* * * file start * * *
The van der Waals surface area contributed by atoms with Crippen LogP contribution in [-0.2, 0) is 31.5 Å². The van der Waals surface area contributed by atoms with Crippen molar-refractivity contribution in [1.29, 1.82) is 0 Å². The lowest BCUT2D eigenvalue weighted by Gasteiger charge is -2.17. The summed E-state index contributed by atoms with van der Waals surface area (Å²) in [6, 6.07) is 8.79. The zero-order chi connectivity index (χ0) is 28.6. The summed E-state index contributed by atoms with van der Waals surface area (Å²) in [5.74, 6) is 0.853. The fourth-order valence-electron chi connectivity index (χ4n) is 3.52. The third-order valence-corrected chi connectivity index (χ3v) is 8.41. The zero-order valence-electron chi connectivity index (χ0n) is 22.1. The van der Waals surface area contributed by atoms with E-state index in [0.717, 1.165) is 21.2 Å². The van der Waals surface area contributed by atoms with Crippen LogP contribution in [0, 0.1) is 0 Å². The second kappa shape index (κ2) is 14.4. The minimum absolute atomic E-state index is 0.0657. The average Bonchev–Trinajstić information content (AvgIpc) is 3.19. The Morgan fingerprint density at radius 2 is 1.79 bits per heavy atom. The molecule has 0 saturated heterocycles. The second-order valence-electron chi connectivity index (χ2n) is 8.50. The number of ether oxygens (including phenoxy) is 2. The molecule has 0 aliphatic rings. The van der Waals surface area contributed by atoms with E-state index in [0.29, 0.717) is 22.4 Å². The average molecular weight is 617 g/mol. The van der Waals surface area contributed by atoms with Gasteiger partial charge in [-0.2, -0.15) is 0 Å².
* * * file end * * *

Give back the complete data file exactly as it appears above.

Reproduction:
The van der Waals surface area contributed by atoms with Crippen LogP contribution in [-0.2, 0) is 31.5 Å². The van der Waals surface area contributed by atoms with Crippen molar-refractivity contribution in [1.29, 1.82) is 0 Å². The lowest BCUT2D eigenvalue weighted by Gasteiger charge is -2.17. The summed E-state index contributed by atoms with van der Waals surface area (Å²) in [6, 6.07) is 8.79. The zero-order chi connectivity index (χ0) is 28.6. The summed E-state index contributed by atoms with van der Waals surface area (Å²) in [5.74, 6) is 0.853. The fourth-order valence-electron chi connectivity index (χ4n) is 3.52. The third-order valence-corrected chi connectivity index (χ3v) is 8.41. The zero-order valence-electron chi connectivity index (χ0n) is 22.1. The van der Waals surface area contributed by atoms with E-state index in [0.717, 1.165) is 21.2 Å². The van der Waals surface area contributed by atoms with Crippen LogP contribution in [0, 0.1) is 0 Å². The second kappa shape index (κ2) is 14.4. The minimum absolute atomic E-state index is 0.0657. The average Bonchev–Trinajstić information content (AvgIpc) is 3.19. The Morgan fingerprint density at radius 2 is 1.79 bits per heavy atom. The molecule has 0 saturated heterocycles. The second-order valence-electron chi connectivity index (χ2n) is 8.50. The number of ether oxygens (including phenoxy) is 2. The molecule has 0 aliphatic rings. The van der Waals surface area contributed by atoms with E-state index in [0.29, 0.717) is 22.4 Å². The average molecular weight is 617 g/mol. The van der Waals surface area contributed by atoms with Gasteiger partial charge in [-0.2, -0.15) is 0 Å².